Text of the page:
You can be assured that we monitor all clinical research papers very closely and would be the first to report a study that shows a genuine neuroprotective effect. However, we do not wish to give false hope and unfortunately the results from this trial were not sufficiently robust to be considered as being neuroprotective.

I hope that this answers your questions, but please do not hesitate to contact me if you require further information.

Kind regards


Dr Kieran Breen
Director of Research and Innovation
Much appreciated Kieran. So, GM1 could be acting like L-Dopa in that it is relieving the symptoms of PD but the neurons are still dying. I wonder if Dr. Schneider could address that by measuring the rate of disappearance of sn cells in animal models during treatment with GM1 ? Trying to think of a different's possible GM1 is blocking the lethal action of a toxic molecule which still builds up to a steady state concentration sufficiient to kill the neuron once GM1 is removed..........
Thx for the clarification, Dr. However, I am disapointed GM1 seems to not be neuroprotective or neurorestorative :cry:

The aggregation of alpha-synuclein is believed to be a key step in the etiology of Parkinson's disease. Alpha-synuclein is found in the cytosol and is associated with membranes in the presynaptic region of neurons and has recently been reported to be associated with lipid rafts and caveolae. We examined the interactions between several brain sphingolipids and alpha-synuclein and found that alpha-synuclein specifically binds to ganglioside GM1-containing small unilamellar vesicles (SUVs). This results in the induction of substantial alpha-helical structure and inhibition or elimination of alpha-synuclein fibril formation, depending on the amount of GM1 present. SUVs containing total brain gangliosides, gangliosides GM2 or GM3, or asialo-GM1 had weak inhibitory effects on alpha-synuclein fibrillation and induced some alpha-helical structure, while all other sphingolipids studied showed negligible interaction with alpha-synuclein. alpha-Synuclein binding to GM1-containing SUVs was accompanied by formation of oligomers of alpha-synuclein. The familial mutant A53T alpha-synuclein interacted with GM1-containing SUVs in an analogous manner to wild type, whereas the A30P mutant showed minimal interaction. This is the first detailed report showing a direct association between GM1 and alpha-synuclein, which is attributed to specific interaction between helical alpha-synuclein and both the sialic acid and carbohydrate moieties of GM1. The recruitment of alpha-synuclein by GM1 to caveolae and lipid raft regions in membranes could explain alpha-synuclein's localization to presynaptic membranes and raises the possibility that perturbation of GM1/raft association could induce changes in alpha-synuclein that contribute to the pathogenesis of PD.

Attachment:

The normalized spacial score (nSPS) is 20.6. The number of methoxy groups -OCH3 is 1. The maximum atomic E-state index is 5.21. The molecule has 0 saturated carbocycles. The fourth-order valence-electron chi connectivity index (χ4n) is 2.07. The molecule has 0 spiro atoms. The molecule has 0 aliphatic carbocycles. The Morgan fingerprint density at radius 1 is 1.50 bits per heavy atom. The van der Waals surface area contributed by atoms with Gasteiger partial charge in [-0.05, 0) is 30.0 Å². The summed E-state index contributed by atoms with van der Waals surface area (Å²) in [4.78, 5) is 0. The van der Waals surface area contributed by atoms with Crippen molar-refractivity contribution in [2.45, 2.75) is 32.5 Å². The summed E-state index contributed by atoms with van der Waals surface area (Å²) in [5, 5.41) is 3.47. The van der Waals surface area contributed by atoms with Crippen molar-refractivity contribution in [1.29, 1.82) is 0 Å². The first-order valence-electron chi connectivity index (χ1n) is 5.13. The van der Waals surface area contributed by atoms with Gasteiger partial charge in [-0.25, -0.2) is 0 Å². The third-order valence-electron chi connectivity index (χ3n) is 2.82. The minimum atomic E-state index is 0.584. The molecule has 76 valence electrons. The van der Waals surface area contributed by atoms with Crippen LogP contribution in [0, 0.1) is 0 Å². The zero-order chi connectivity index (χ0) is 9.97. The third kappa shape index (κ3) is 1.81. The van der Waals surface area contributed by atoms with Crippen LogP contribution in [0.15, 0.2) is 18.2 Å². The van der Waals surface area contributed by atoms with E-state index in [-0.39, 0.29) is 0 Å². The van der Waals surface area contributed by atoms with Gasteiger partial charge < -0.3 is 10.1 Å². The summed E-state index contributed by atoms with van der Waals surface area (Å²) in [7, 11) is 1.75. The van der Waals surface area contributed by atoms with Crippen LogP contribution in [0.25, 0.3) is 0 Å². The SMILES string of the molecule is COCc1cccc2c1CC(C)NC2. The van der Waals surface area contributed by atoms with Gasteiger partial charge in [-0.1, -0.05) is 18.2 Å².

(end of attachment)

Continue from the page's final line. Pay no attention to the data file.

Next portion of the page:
Unfortunately, GM1 ganglioside is one of the most misunderstood molecules on the planet. GM1 ganglioside was developed many years ago by an Italian pharma company called Fidia, from slaughter house cow brain. I'm sure you have all herd of a little disease in cattle called Mad Cow disease. Needless to say, Fidia was put out of the ganglioside business and much of their research was forced to limp to the finish line, including Parkinson's. GM1 is disease modifying in Parkinson's, but it turns out that Fidia had several GM1 derivitives (Liga 20 was one) that crossed the blood brain barrier better than the parent molecule. The current problem with GM1 ganglioside or any of the derivitives is that there is currently no source, anywhere. The FDA in the US won't allow anything of natural origin that comes from unknown slaughter house sources. We have been working for almost 20 years to try to remedy this problem. We have a closed, secure flock of sheep that have a genetic condition that results in the accumulation and storage of large quantities of GM1 in the brain and other tissues. The flock is free of Scrapie (like BSE) and each animals has complete records from birth to death. We market GM1 for research through a company called Avanti Polar Lipids. Our company is called Glycoscience Research Inc. and we hope to be able to provide safe raw material for ganglioside production and finally finish the work Fidia started many years ago. We have previously worked with a VC group in the states on Parkinson's but the project was terminated when it became clear that making lots of money quickly was more important than actually getting the drug approved for Parkinson's patients. We are currently working on Huntington's disease as the animals studies that have been completed with our GM1 in HD mice at Mass General look very impressive. HD is an orphan disease and would have a easier route to approval than Parkinson's. Also, there are only 30,000 HD patients so I don't need to raise quite as many sheep as we will need to for Parkinson's. But as I tell my friends suffering with PD, I won't quit until we have enough for everyone. We are trying to find grant money to complete the HD animal studies, but funding is tough to come by, and most folks no nothing about GM1. Hope this sheds some light on GM1 gangliside. It does work in Parkinson's and some of the derivitives work even better. With todays improve delivery systems, GM1 does hold significant progress for PD and HD, if we can only get it produced again. Larry Holler DVM, Phd